Decrypting ASP.NET Identity cookies


I decided recently I need to learn Python. It’s a great scripting language, often used in forensics, diagnostics and debugging tools. There is even a plugin for windbg that allows you to script this debugger in Python language, but it’s a subject for another post. Moving back to learning Python – as an exercise I wrote a simple tool to decrypt ASP.NET Identity cookies and ASP.NET Anti-Forgery tokens. You may find it useful in situations when you need to diagnose why one of your users can’t sign in into your applications or is not authorize to access one of its parts. It does not perform validation but only decrypts the content using 256-bit AES (let me know in comments if you need some other decryption algorithm to be implemented). Adding validation logic shouldn’t be a big deal and the nist library (which I used for cryptographic operations) provides all the necessary functions.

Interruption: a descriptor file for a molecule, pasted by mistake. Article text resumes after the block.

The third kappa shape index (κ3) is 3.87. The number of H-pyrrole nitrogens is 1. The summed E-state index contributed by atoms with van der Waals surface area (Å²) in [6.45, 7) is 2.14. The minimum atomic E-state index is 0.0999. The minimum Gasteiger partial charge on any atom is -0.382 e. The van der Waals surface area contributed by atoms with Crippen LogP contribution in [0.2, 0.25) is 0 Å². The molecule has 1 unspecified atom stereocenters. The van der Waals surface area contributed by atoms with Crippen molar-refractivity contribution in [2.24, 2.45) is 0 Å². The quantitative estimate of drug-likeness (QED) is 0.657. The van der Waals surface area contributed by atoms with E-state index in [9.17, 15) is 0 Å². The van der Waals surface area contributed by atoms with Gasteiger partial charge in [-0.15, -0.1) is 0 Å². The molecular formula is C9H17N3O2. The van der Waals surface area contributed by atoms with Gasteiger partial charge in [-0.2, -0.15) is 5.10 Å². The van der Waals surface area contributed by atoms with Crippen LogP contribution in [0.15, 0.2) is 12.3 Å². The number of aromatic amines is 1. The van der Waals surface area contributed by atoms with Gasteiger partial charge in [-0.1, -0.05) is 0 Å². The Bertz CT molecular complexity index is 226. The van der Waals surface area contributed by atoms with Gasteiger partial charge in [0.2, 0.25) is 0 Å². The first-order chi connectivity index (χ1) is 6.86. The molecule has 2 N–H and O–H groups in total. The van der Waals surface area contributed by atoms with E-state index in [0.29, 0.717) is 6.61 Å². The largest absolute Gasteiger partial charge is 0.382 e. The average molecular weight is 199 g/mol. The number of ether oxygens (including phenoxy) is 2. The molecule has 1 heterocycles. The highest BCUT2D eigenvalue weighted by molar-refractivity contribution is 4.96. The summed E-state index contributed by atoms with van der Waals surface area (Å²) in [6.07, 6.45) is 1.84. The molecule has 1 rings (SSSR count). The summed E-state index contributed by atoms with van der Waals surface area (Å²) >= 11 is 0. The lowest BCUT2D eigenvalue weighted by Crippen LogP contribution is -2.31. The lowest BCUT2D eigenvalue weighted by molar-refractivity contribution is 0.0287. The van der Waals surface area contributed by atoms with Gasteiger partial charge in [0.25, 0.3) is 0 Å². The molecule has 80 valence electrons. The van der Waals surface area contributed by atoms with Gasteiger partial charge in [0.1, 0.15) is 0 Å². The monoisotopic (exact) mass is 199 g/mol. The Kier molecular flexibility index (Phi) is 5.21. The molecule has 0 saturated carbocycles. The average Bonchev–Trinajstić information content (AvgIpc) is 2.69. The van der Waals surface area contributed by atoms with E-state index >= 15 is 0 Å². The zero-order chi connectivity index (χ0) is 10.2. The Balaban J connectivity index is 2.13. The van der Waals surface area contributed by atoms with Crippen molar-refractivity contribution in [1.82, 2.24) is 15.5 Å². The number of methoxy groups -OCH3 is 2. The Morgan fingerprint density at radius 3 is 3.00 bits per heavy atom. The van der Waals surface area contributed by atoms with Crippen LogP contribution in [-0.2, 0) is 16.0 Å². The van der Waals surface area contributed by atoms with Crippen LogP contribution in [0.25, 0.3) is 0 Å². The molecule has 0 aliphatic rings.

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ASP.NET Anti-Forgery Tokens internals


Anti-Forgery Tokens were introduced in ASP.NET in order to prevent Cross-Site Request Forgeries. There are many sites which describe how to use and configure those tokens in your application. But in this post I’m going to show you what exactly those tokens contain, where they are generated and how to customize them.

Let’s start our journey from a sample Razor HTTP form:

...
@using (Html.BeginForm()) {
@Html.AntiForgeryToken()
@Html.TextBoxFor(m => m.Name)
@Html.TextBoxFor(m => m.FullName)

}
...

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